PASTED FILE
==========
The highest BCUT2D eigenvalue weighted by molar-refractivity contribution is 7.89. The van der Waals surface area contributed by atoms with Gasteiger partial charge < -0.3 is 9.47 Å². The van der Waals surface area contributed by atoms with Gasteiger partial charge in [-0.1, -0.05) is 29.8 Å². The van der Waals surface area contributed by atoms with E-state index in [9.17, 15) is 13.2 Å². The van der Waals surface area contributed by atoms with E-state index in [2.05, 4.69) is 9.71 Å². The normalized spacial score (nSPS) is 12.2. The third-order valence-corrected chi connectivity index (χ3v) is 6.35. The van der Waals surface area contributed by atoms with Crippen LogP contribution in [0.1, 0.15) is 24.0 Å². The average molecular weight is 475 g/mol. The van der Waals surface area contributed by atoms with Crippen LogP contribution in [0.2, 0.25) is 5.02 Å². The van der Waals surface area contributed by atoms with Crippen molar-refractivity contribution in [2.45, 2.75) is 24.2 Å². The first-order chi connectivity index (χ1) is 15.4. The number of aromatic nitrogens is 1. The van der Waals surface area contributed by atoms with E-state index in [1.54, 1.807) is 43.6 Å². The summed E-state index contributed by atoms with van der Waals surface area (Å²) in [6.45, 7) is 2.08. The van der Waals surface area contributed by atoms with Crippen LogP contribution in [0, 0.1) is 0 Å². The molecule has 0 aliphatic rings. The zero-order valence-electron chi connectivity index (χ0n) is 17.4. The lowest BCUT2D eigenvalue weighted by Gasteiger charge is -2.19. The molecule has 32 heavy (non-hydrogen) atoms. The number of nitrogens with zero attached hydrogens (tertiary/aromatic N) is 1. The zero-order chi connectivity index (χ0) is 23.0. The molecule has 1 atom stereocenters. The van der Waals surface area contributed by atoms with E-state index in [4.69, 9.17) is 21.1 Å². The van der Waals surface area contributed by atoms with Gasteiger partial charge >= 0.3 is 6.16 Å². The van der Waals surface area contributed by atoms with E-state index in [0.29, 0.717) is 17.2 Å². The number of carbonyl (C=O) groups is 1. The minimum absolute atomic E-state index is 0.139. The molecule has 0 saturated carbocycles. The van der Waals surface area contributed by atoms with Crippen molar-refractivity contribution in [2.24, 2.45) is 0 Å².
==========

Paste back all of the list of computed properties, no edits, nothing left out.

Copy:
The highest BCUT2D eigenvalue weighted by molar-refractivity contribution is 7.89. The van der Waals surface area contributed by atoms with Gasteiger partial charge < -0.3 is 9.47 Å². The van der Waals surface area contributed by atoms with Gasteiger partial charge in [-0.1, -0.05) is 29.8 Å². The van der Waals surface area contributed by atoms with E-state index in [9.17, 15) is 13.2 Å². The van der Waals surface area contributed by atoms with E-state index in [2.05, 4.69) is 9.71 Å². The normalized spacial score (nSPS) is 12.2. The third-order valence-corrected chi connectivity index (χ3v) is 6.35. The van der Waals surface area contributed by atoms with Crippen LogP contribution in [0.1, 0.15) is 24.0 Å². The average molecular weight is 475 g/mol. The van der Waals surface area contributed by atoms with Crippen LogP contribution in [0.2, 0.25) is 5.02 Å². The van der Waals surface area contributed by atoms with Crippen molar-refractivity contribution in [2.45, 2.75) is 24.2 Å². The first-order chi connectivity index (χ1) is 15.4. The number of aromatic nitrogens is 1. The van der Waals surface area contributed by atoms with E-state index in [1.54, 1.807) is 43.6 Å². The summed E-state index contributed by atoms with van der Waals surface area (Å²) in [6.45, 7) is 2.08. The van der Waals surface area contributed by atoms with Crippen LogP contribution in [0, 0.1) is 0 Å². The molecule has 0 aliphatic rings. The zero-order valence-electron chi connectivity index (χ0n) is 17.4. The lowest BCUT2D eigenvalue weighted by Gasteiger charge is -2.19. The molecule has 32 heavy (non-hydrogen) atoms. The number of nitrogens with zero attached hydrogens (tertiary/aromatic N) is 1. The zero-order chi connectivity index (χ0) is 23.0. The molecule has 1 atom stereocenters. The van der Waals surface area contributed by atoms with E-state index in [4.69, 9.17) is 21.1 Å². The van der Waals surface area contributed by atoms with Gasteiger partial charge >= 0.3 is 6.16 Å². The van der Waals surface area contributed by atoms with E-state index in [0.29, 0.717) is 17.2 Å². The number of carbonyl (C=O) groups is 1. The minimum absolute atomic E-state index is 0.139. The molecule has 0 saturated carbocycles. The van der Waals surface area contributed by atoms with Crippen molar-refractivity contribution in [2.24, 2.45) is 0 Å².